Going from 80 percent mountains to 0 percent is just as hard as I thought it would be. If I don’t hike something soon, my bones are going to turn to dust. It’s been three months since I left Korea and though I love the scenery of home (I recently took my dad’s camera -don’t ask what kind, the film kind- out and took a series of old and abandoned lonely barn photos in the southern Illinois area) I miss the active lifestyle of a community that prioritizes recreation. With the recent onset of insomnia that I’ve been experiencing, along with the creeping thought that leaving Korea was a mistake, I downloaded Kayak.com’s app and now typically spend the better part of the wee hours of the morning looking up flights to Istanbul, India and yes Korea. One of those sleepless nights, my childhood friend Kaley texted from a few hours back in Mountain Time. I searched for flights to Seattle for the heck of it when she told me she was WWOOFing in Eatonsville, Washington. I found a $300 round-trip and booked the flight 48 hours later.
Here’s how WWOOFing works. You work on a farm and all of your living expenses are taken care of during your stay. Kaley has been doing this for about a year. She spent three months on a farm in Denver and the last six months at Left Foot Farm in Washington, where she recently took on a hire position because she loves the work so much . She tends to goats. The lovable dwarf kind, milking them and nursing the newborns (called kids), selling milk to local creameries and stores and yeah muddling through the muck and the mire in between. WOOFers stay in their own private cabins and with Mount Rainier right in their backyard, they take advantage of the community kayaks and paddle under the mountain at Alder Lake on their days off. I’ve never been west of the Rockies so I dipped into my Korea savings and got psyched for the week of farming and exploring ahead of me.
Already on the schedule. It was cold and rainy when Kaley and Gracie picked me up at Sea-Tac Airport that evening. I met the farmhands made up of recent college grads; a couple political science majors, international studies, a business grad and an agriculture student. Some interested in making a career out of farming and some just wanting to learn a skill or do something different. All of them equally awesome. I don’t think it’s a coincidence that people who work hard as a team alongside nature every day for a way of life they believe in, are usually exceptional and interesting people.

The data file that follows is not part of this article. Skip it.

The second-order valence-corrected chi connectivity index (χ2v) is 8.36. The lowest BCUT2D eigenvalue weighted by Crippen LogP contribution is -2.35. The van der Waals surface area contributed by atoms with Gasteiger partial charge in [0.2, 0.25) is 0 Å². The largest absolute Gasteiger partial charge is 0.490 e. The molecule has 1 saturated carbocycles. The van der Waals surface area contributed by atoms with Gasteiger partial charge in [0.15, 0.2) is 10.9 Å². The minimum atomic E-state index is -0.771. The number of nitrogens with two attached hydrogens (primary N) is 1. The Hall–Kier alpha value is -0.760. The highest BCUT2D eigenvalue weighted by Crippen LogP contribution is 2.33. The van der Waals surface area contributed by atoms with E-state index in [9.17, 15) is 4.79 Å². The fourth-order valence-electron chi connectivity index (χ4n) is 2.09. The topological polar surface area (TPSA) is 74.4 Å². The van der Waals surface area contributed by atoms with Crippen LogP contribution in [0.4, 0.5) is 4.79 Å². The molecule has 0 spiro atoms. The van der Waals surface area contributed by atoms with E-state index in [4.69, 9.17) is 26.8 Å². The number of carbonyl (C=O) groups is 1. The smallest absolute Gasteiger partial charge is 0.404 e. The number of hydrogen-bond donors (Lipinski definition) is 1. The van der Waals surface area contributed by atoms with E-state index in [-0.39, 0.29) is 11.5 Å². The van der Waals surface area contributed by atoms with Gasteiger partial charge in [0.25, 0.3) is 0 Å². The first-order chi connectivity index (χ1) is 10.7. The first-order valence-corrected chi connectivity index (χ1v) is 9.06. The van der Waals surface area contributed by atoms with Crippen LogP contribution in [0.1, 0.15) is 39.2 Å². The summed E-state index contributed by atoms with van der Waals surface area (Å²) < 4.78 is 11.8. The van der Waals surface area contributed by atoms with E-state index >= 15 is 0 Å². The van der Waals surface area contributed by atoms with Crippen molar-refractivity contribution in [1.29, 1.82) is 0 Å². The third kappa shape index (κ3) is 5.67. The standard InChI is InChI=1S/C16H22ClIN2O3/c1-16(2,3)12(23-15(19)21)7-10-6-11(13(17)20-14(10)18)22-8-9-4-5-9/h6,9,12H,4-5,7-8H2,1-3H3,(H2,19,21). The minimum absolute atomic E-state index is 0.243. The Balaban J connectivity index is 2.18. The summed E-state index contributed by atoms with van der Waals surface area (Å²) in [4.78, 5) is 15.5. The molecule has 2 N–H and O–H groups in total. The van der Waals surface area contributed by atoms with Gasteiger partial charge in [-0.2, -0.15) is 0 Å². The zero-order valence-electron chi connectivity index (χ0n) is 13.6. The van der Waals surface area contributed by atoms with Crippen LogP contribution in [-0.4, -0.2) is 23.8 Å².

Kaley’s boxer, Spike, noticeably concerned for one of the struggling newborns.
This sweet dog pays special attention to and licks the baby goats that are sick.
Goats on the milking schedule.
These are some happy goats. They came right in, single file up the ramp and even fought each other for their spots.
They’re given a cup of oats while the farmers attach the suction tubes and start the brief milking process.
Each utter is thoroughly cleaned and sterilized before the tubes come in contact with the utters. The milk is kept natural and bottled directly.
Kaley takes me to feed the kids that they are weening off their mother’s milk.
Back at the lounge, one of the girls labels goat’s milk soap that she made earlier in the day.
And I start in on the farm’s nightly tradition of settling down on the couch with a microbrew.
On the morning of day one on the farm, the soaps and bottled milk are ready to be taken to market or sold at the storefront and everyone’s started on their chores.
Getting a look at the place I’ll call home this week. It’s overcast and foggy but rural Washington still looks starkly different than rural Illinois. I’m in love with the trees.
Kaley and Gracie’s “tree fort.”
One of the guardians looking especially majestic as the sun peaks out on the farm (either a Great Pyrenees or Pyrenean Mastiff).
Some of the girls opt for a mid-morning break to take me on a run a few miles down the road.
Passing by mother and baby donkey on a neighboring farm.
Snapped a cute picture of Kaley playing football with the owner’s boys when we got back.
Doing business with the local creamery.
Paige feeds poor little Arthur who has pneumonia.
Moving all these super pregnant goats to the nurseries.
This billy goat gets his hooves trimmed. After he got away from Nicole, and escaped from the open gate (possibly my fault).
I got to name this one, born last night. I wanted to name him moose because I think he looks like a little baby moose.
But the farm has a long running naming system, where the kids are named in relation to their mother. This little fella’s momma was Poppy so I went with Opi.Cinnamon gave birth to Toast and Crunch last night.
Getting ready to muck all the stalls.
There was a point where so much goat poo was on my hands, arms, face and jeans that I stopped futilely wiping it off/smearing it around and just accepted: This is me now.
I’ve said the same thing about hiking on the Appalachian Trail, physical labor, the direct effect of my efforts (here, happy bleating, grazing goats) in front of me, makes me feel accomplished in a way I don’t usually get to experience at a typical job. Also it just feels good to work. It’s difficult but simple. No insomnia this week.
The crew’s cabins.
Livestock puppies being extra cute.
Unlike the dwarf goats, these little piggies will not be used for their milk. Fortunately, I have more pictures of adorable baby goats for you to think about instead.
This was a strange sensation but I wasn’t about to stop it. I didn’t know how affectionate and playful goats could be. They are like tiny hoofed puppies and follow you everywhere.
It physically hurt my being to leave them on my last day.
Seriously considering a life of homesteading.
Follow Left Foot Farm happenings from breeding, kidding season to sales at the interns’ blog at: http://leftfootfarm.com/blog/